At a 1949 diplomatic conference, Israel called for the use of the red star of David by its armed forces' medical services, but fearing a proliferation of protective emblems, States rejected the proposal. The debate about the issue continued for 46 years as a growing number of States recognized the need for an additional emblem devoid of any national, political or religious connotation. In a diplomatic conference in December 2005, Member States adopted the Third Additional Protocol to the Geneva Conventions, creating the red crystal as a possibile symbol for national relief societies unwilling or unable to use the red cross or red crescent. Ms. Pellandini said that besides the relief society in Israel, others like the one in Eritrea -- a country with significant Christian and Muslim communities -- are also considering using the red crystal as a neutral symbol for its medical services and national society. Unfortunately, the issue became highly politicized, she added, with some States objecting to the new emblem's creation. Although many parties had hoped to adopt the Third Protocol by consensus, some Islamic States voted against its adoption, while others abstained.

The 29th International Conference of the Red Cross and Red Crescent in June 2006 in Geneva amended the Movement's statutes to incorporate the new emblem. As a result, Israel's National Society -- Magen David Adom -- and the Palestinian Red Crescent Society were formally recognized and admitted as full-fledged members of the ICRC. Magen David Adom was unable previously to enter the Movement as it did not use the cross or the crescent, while the Palestinian Red Crescent Society could not join because member societies must come from internationally recognized independent States. Prior to the 2005 diplomatic conference, both organizations had signed a Memorandum of Understanding (MOU) on how they would carry out their respective operations, particularly in the autonomous and Occupied Palestinian Territories.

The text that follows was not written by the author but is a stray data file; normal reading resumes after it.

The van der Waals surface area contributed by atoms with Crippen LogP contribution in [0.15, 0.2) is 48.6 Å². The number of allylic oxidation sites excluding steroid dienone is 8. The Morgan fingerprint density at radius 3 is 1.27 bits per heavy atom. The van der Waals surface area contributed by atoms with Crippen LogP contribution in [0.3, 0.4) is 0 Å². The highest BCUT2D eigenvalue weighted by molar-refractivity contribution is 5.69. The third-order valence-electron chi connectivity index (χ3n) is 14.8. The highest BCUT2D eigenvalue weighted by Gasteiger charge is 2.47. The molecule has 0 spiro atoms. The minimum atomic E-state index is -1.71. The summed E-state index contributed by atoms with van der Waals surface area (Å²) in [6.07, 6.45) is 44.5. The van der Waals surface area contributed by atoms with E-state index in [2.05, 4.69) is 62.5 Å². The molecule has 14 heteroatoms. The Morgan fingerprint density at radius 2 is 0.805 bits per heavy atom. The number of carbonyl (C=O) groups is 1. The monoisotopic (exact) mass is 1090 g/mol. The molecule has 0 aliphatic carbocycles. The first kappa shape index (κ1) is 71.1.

According to Jerzy Makarowski of the Permanent Mission of Sweden to the United Nations, who led the negotiations on the draft resolution, although the red crystal was a contentious issue, talks remained "productive, constructive and friendly". The text contained a very neutral reference to the Third Protocol, simply noting in its preamble that it had been adopted, and that "a more positive reference would have been very difficult", he said. Namira Negm of Egypt told the UN Chronicle that her country was concerned that the guidelines set in the MOU were not being respected and that international humanitarian law was often violated in the Occupied Palestinian Territories. Although the resolution was adopted by consensus by the Committee, it only noted the adoption of the additional emblem, but did not express support for it, she said.

For Daniel Meron, Director of the International Organizations and Human Rights Department of the Israeli Ministry of Foreign Affairs, the recognition of the red crystal emblem gave the opportunity of "being able to join the club [the Movement]", and that Magen David Adom would now be able to participate in international relief efforts. Although he had been disappointed by the politicization of the issue at the 29th International Conference, Mr. Meron said that the resolution's adoption was a welcome development to "get political backing" for the red crystal. Meirav Eilon Shahar of the Permanent Mission of Israel said that although bringing the additional emblem before the United Nations had no direct legal bearing on the issue, it represented an opportunity to "encourage countries to recognize the red crystal and ratify the Third Protocol".